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Wednesday, April 10, 2013

New technique for making the brain (and other organs) transparent

Wow, Karl Deisseroth and his Stanford-team did it again: inventing a new technique to study the brain.

In 2005 it was optogenetics, now it's CLARITY, a technique to turn the brain from a "mysterious black box" into something transparent. CLARITY allows scientists to see both the fine details and the big picture of the brain at the same time.

Watch here post-mortem brains of a mouse, and of a 7 year old boy who suffered from autism:



Published in this week's edition of the journal Nature (april 10, 2013):

"A method for making organs transparent, which could enable deep imaging of large-scale intact biological systems, is described online in Nature this week. High-resolution imaging of biological tissue has traditionally required sectioning, but this results in a loss of long-range connectivity in the case of brains. Demonstration of the new technique in mouse brains picks up both long-range circuit projections and local circuit wiring, among other details.

Obtaining detailed structural and molecular information from intact, complex biological systems has been a long-standing challenge. Karl Deisseroth and colleagues [Stanford University] have developed a technique that they call CLARITY to make full, intact organs optically transparent, while maintaining structural and molecular integrity, by soaking them in acrylamide. Using this technique in mice, the researchers were able to perform intact tissue imaging of a range of structures, signalling molecules and cellular relationships. They also show that CLARITY can be used to analyse clinical samples and may provide a means for probing structural and molecular underpinnings of physiological function and disease."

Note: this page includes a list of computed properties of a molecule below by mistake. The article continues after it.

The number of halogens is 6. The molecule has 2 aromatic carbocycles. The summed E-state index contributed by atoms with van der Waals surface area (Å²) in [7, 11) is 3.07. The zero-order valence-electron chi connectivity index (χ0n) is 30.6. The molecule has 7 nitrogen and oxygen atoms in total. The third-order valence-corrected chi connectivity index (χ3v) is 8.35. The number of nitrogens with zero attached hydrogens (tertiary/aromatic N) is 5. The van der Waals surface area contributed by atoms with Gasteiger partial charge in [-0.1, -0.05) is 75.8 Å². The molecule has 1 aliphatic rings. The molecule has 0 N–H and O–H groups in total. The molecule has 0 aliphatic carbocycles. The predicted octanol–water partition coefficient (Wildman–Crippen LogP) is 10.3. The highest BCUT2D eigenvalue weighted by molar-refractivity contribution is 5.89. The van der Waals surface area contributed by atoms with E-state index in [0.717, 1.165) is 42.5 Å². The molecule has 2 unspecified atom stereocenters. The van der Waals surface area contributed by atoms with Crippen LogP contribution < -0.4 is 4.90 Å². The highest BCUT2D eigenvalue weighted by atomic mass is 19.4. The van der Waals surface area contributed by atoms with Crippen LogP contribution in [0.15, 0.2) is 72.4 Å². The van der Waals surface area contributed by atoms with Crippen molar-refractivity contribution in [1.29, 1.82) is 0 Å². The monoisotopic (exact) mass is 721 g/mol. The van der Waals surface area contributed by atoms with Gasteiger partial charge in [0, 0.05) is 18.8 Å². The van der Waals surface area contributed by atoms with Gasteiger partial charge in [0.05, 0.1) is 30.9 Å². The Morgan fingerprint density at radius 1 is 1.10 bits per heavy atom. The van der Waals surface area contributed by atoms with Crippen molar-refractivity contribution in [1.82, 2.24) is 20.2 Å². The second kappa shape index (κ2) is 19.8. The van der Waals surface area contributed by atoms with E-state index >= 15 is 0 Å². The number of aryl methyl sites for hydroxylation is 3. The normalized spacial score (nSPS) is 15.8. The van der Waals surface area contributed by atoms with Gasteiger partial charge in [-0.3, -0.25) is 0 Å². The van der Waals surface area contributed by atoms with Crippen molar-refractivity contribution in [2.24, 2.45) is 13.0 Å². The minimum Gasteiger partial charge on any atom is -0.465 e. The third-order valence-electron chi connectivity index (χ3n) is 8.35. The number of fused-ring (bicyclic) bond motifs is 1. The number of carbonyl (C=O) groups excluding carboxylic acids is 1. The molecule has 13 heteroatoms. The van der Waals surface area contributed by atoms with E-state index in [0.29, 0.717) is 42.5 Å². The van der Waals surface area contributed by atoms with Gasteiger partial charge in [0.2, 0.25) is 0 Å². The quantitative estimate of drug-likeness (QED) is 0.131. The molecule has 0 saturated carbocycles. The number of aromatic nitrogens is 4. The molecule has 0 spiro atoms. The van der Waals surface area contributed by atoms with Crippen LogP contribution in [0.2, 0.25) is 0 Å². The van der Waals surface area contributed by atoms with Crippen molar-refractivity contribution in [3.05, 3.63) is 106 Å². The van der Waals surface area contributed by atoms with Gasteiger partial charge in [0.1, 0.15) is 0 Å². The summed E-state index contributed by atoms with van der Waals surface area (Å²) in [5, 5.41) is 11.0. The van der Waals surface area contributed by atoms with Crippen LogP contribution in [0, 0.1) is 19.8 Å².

Remove the brain's fat, replace it by clear and permeable high-tech cocktail (that holds everything else in place) and suddenly the brain becomes transparent:


                            Credit: Kwanghun Chung and Karl Deisseroth, Howard Hughes Medical Institute/Stanford University